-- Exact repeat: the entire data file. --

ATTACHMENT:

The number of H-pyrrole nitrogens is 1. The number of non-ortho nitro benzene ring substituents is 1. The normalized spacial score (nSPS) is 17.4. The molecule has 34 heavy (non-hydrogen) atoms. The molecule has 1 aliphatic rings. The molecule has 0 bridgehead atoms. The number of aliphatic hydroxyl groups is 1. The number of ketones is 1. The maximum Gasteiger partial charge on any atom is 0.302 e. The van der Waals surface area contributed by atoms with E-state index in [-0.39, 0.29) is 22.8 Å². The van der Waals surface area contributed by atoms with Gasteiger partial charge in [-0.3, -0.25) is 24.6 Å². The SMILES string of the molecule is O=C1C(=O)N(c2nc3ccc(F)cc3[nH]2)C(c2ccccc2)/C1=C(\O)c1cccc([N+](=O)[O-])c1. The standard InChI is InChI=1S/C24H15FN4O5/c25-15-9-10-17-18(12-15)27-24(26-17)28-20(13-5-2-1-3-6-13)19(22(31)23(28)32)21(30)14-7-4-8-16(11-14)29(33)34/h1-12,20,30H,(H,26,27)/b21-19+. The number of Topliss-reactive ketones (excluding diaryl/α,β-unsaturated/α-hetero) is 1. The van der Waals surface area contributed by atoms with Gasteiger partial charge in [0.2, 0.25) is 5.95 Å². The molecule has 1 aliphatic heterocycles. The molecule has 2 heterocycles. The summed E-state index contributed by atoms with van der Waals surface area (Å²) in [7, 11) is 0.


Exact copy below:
The number of H-pyrrole nitrogens is 1. The number of non-ortho nitro benzene ring substituents is 1. The normalized spacial score (nSPS) is 17.4. The molecule has 34 heavy (non-hydrogen) atoms. The molecule has 1 aliphatic rings. The molecule has 0 bridgehead atoms. The number of aliphatic hydroxyl groups is 1. The number of ketones is 1. The maximum Gasteiger partial charge on any atom is 0.302 e. The van der Waals surface area contributed by atoms with E-state index in [-0.39, 0.29) is 22.8 Å². The van der Waals surface area contributed by atoms with Gasteiger partial charge in [-0.3, -0.25) is 24.6 Å². The SMILES string of the molecule is O=C1C(=O)N(c2nc3ccc(F)cc3[nH]2)C(c2ccccc2)/C1=C(\O)c1cccc([N+](=O)[O-])c1. The standard InChI is InChI=1S/C24H15FN4O5/c25-15-9-10-17-18(12-15)27-24(26-17)28-20(13-5-2-1-3-6-13)19(22(31)23(28)32)21(30)14-7-4-8-16(11-14)29(33)34/h1-12,20,30H,(H,26,27)/b21-19+. The number of Topliss-reactive ketones (excluding diaryl/α,β-unsaturated/α-hetero) is 1. The van der Waals surface area contributed by atoms with Gasteiger partial charge in [0.2, 0.25) is 5.95 Å². The molecule has 1 aliphatic heterocycles. The molecule has 2 heterocycles. The summed E-state index contributed by atoms with van der Waals surface area (Å²) in [7, 11) is 0.